Byline: By Ross Powell, Contributor, USDR
As the seconds ticked by the night of November 8, the world held its collective breath as it awaited news of who would be the next President of the United States. Those paying attention to corporate media outlets were left in suspended animation for hours as results were stalled and states uncalled. Meanwhile, asset prices gave away the game. At around 8:00pm eastern something dramatic and historic began to unfold. Over the course of the next four hours Trump’s win probability went from nonexistent to virtually certain. This led to massive swings in every asset class globally. Dow futures were down almost 1,000 points and paper gold rallied over $60.
Trump’s victory was declared and then, suddenly, something even more unexpected began to happen. While America slept, the entire move in stocks and gold reversed. It turned out that Trump’s election was a multiplied version of Brexit in more ways than had been expected. After the Brexit vote succeeded and shocked pundits as well as the markets, there was follow through to the downside in stocks for two days before the V-shaped recovery came into play. On the heels of Trump’s triumph, the reversal was well underway two hours later. This dramatic turn of events caught many professionals and prognosticators offside. Is this just an example of what Trump means when he declares that he finishes projects under budget and ahead of schedule, or – once we dispense with the sarcasm – is there something more going on here that has yet to fully play out?
These new all time highs in the Dow are brought to you by the Plunge Protection Team, the Federal Reserve, the Exchange Stabilization Fund, and high frequency momentum trading algorithms. There have been many attempts to construct a narrative that justifies these dramatic events. The most common explanation is that the immediate reaction was due to a framework that viewed Trump as disastrous and unpredictable. The stock plunge was exaggerated by momentum algorithms and people rushing to close out bets that they had placed on the ‘sure thing’ of a Hillary Clinton presidency. Once the initial dust settled, investors realized that Trump’s plans to rebuild infrastructure and strengthen the military would require massive fiscal stimulus. This blasted stocks higher – particularly the industrials – crushed volatility, boosted the dollar, eviscerated foreign currencies, and dumped precious metals.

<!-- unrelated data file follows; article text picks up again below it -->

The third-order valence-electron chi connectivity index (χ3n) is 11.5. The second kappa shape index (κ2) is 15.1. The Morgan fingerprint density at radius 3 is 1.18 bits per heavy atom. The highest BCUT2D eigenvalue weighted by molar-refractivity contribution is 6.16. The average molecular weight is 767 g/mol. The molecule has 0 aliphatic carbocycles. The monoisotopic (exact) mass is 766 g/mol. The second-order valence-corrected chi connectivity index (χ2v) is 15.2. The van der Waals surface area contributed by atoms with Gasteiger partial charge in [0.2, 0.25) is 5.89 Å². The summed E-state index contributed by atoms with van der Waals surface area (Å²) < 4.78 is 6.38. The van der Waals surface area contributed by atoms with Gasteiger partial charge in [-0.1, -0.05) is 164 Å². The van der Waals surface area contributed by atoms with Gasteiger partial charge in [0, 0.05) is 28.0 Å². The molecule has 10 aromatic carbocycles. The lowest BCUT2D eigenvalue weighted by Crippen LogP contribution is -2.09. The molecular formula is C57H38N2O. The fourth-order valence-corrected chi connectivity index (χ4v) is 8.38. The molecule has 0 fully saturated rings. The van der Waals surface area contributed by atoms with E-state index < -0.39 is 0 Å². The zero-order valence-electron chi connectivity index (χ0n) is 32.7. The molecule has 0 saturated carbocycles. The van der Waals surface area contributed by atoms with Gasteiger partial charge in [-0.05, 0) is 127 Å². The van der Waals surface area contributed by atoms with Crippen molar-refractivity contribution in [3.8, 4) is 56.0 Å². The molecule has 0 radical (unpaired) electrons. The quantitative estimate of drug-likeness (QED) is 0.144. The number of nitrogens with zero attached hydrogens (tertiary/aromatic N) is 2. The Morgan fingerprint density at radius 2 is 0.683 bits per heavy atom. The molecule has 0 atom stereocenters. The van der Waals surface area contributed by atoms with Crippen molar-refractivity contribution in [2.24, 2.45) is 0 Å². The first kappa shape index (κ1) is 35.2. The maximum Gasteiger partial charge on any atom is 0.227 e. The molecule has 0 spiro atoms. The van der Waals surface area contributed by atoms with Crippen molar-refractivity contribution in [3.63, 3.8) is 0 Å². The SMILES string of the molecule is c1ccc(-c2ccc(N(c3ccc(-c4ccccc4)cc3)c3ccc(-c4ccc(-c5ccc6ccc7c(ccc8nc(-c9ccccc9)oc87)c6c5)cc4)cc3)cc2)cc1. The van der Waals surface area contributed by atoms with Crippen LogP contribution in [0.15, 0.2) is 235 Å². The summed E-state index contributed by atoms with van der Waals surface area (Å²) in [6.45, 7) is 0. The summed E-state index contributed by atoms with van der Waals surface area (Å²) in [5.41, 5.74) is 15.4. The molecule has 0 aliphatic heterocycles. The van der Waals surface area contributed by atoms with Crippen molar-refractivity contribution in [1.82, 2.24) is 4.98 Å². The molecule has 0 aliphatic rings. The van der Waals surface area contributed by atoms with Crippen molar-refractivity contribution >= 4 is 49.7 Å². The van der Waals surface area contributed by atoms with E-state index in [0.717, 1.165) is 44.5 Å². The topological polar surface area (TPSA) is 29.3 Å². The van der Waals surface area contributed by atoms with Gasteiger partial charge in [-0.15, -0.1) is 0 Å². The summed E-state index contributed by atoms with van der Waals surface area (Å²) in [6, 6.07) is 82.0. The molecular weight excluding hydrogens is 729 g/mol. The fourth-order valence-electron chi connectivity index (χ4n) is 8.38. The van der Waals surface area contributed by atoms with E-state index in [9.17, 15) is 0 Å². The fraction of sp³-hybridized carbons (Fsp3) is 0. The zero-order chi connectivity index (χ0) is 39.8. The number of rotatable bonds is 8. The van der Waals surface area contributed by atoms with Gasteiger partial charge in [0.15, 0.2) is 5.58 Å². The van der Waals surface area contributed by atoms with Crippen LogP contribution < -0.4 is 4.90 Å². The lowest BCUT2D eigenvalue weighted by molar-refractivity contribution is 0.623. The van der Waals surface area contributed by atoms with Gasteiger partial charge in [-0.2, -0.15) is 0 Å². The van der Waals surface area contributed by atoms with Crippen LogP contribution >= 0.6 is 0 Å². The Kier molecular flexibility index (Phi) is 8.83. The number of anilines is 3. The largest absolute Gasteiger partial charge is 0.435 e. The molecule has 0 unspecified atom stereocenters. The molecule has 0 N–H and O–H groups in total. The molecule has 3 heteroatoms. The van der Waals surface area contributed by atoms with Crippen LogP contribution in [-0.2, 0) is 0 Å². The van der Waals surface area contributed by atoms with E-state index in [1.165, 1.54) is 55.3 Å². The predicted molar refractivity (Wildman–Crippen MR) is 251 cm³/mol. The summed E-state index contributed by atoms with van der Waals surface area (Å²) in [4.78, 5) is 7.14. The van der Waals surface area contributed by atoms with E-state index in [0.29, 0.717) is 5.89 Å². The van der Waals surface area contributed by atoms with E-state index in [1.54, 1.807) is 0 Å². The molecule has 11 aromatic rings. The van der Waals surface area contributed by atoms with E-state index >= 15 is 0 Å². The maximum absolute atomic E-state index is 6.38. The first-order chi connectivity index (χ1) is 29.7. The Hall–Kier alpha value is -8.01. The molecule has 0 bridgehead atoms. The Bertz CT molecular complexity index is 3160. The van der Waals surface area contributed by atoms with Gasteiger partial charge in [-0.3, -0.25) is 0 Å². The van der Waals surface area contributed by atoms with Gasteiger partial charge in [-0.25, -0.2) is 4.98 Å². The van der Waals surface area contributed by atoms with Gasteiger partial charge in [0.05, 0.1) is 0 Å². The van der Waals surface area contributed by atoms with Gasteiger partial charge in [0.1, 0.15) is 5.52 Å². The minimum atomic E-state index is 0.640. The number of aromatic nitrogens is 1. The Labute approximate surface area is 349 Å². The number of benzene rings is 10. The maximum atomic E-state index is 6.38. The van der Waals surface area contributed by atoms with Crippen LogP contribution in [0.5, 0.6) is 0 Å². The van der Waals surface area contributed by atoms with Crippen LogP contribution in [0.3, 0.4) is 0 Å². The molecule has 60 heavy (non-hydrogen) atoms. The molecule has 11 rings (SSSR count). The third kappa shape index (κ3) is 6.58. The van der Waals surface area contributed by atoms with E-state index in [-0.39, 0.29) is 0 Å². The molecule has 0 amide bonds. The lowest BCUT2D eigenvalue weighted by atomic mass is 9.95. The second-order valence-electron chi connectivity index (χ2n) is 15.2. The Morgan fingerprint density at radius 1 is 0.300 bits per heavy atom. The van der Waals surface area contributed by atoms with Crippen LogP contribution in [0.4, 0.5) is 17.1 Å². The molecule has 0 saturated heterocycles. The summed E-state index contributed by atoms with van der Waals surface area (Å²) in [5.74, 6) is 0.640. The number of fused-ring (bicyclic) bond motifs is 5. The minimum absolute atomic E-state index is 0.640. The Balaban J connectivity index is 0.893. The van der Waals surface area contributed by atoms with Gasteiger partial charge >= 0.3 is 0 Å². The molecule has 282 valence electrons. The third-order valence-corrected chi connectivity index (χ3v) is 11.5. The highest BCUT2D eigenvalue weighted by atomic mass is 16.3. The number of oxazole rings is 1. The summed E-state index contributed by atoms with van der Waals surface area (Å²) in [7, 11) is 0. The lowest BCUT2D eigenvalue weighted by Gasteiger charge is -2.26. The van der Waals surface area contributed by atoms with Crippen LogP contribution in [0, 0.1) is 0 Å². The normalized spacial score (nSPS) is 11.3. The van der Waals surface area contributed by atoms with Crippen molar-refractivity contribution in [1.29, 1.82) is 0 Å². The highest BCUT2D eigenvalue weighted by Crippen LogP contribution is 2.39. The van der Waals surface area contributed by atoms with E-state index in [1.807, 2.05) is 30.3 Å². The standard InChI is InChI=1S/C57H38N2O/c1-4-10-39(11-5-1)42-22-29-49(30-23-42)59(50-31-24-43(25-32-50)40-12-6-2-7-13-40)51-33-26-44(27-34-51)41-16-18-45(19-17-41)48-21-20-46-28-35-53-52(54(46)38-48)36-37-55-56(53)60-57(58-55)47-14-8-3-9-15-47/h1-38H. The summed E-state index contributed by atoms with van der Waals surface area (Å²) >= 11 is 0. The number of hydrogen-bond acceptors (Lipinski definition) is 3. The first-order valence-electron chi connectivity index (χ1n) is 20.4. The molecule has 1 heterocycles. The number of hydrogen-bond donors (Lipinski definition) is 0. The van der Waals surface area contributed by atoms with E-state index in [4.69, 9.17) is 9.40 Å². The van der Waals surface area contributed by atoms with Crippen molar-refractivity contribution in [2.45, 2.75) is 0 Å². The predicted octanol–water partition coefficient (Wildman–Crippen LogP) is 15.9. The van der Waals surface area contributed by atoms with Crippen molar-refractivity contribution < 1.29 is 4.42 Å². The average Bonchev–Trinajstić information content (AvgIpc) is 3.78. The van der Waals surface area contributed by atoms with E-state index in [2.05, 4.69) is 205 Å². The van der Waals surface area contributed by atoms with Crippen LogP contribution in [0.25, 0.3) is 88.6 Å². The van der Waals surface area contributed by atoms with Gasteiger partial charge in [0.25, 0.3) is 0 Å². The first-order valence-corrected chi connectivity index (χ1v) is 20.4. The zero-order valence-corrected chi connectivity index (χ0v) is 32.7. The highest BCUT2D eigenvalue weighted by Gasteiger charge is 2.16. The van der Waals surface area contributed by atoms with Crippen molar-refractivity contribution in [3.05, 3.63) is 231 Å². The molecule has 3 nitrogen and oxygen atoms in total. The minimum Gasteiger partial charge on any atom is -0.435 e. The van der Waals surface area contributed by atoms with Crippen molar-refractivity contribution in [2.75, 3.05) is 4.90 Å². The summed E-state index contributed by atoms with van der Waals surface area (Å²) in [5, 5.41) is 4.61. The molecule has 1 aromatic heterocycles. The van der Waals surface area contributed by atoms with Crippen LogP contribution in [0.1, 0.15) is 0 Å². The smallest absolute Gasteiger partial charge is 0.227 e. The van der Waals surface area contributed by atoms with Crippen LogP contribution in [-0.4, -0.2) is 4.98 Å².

There is a pervasive tendency for humans in general and financial commentators specifically to explain asset prices due to events. Whenever stocks move the financial press must justify why they did. This enterprise is mostly a fool’s errand full of sound and fury and signifying nothing. I’m a bit skeptical of a tall tale involving everyone who believed that Trump’s election would lead to nothing less than the destruction of the global economy immediately inverting to thinking that President Trump will create an economic boom. We could run around in circles describing various aspects of the wild disconnects and fluctuations that are taking place, but for the sake of everyone’s sanity there are a couple concrete dynamics that should be prioritized.
Courtesy of Finviz.com